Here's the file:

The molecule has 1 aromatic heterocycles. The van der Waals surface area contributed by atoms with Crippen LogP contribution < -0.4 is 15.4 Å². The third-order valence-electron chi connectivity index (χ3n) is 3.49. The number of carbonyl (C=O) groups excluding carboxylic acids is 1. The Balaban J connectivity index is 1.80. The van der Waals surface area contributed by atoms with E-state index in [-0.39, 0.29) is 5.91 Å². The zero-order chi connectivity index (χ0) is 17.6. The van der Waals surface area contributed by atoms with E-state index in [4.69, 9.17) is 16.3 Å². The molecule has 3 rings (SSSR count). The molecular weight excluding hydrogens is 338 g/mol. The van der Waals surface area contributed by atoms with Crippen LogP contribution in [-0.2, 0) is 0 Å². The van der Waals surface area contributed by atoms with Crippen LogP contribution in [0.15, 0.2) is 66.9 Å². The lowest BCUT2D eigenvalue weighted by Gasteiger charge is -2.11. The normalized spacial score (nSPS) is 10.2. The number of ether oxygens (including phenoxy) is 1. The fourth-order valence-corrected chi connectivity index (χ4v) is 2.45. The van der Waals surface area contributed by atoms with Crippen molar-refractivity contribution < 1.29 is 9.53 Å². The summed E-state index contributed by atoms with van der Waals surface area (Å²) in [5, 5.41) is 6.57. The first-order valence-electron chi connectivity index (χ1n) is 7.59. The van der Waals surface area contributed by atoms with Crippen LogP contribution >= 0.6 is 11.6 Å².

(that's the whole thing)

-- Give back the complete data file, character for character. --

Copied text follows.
The molecule has 1 aromatic heterocycles. The van der Waals surface area contributed by atoms with Crippen LogP contribution < -0.4 is 15.4 Å². The third-order valence-electron chi connectivity index (χ3n) is 3.49. The number of carbonyl (C=O) groups excluding carboxylic acids is 1. The Balaban J connectivity index is 1.80. The van der Waals surface area contributed by atoms with E-state index in [-0.39, 0.29) is 5.91 Å². The zero-order chi connectivity index (χ0) is 17.6. The van der Waals surface area contributed by atoms with E-state index in [4.69, 9.17) is 16.3 Å². The molecule has 3 rings (SSSR count). The molecular weight excluding hydrogens is 338 g/mol. The van der Waals surface area contributed by atoms with Crippen LogP contribution in [-0.2, 0) is 0 Å². The van der Waals surface area contributed by atoms with Crippen LogP contribution in [0.15, 0.2) is 66.9 Å². The lowest BCUT2D eigenvalue weighted by Gasteiger charge is -2.11. The normalized spacial score (nSPS) is 10.2. The number of ether oxygens (including phenoxy) is 1. The fourth-order valence-corrected chi connectivity index (χ4v) is 2.45. The van der Waals surface area contributed by atoms with Crippen molar-refractivity contribution < 1.29 is 9.53 Å². The summed E-state index contributed by atoms with van der Waals surface area (Å²) in [5, 5.41) is 6.57. The first-order valence-electron chi connectivity index (χ1n) is 7.59. The van der Waals surface area contributed by atoms with Crippen LogP contribution >= 0.6 is 11.6 Å².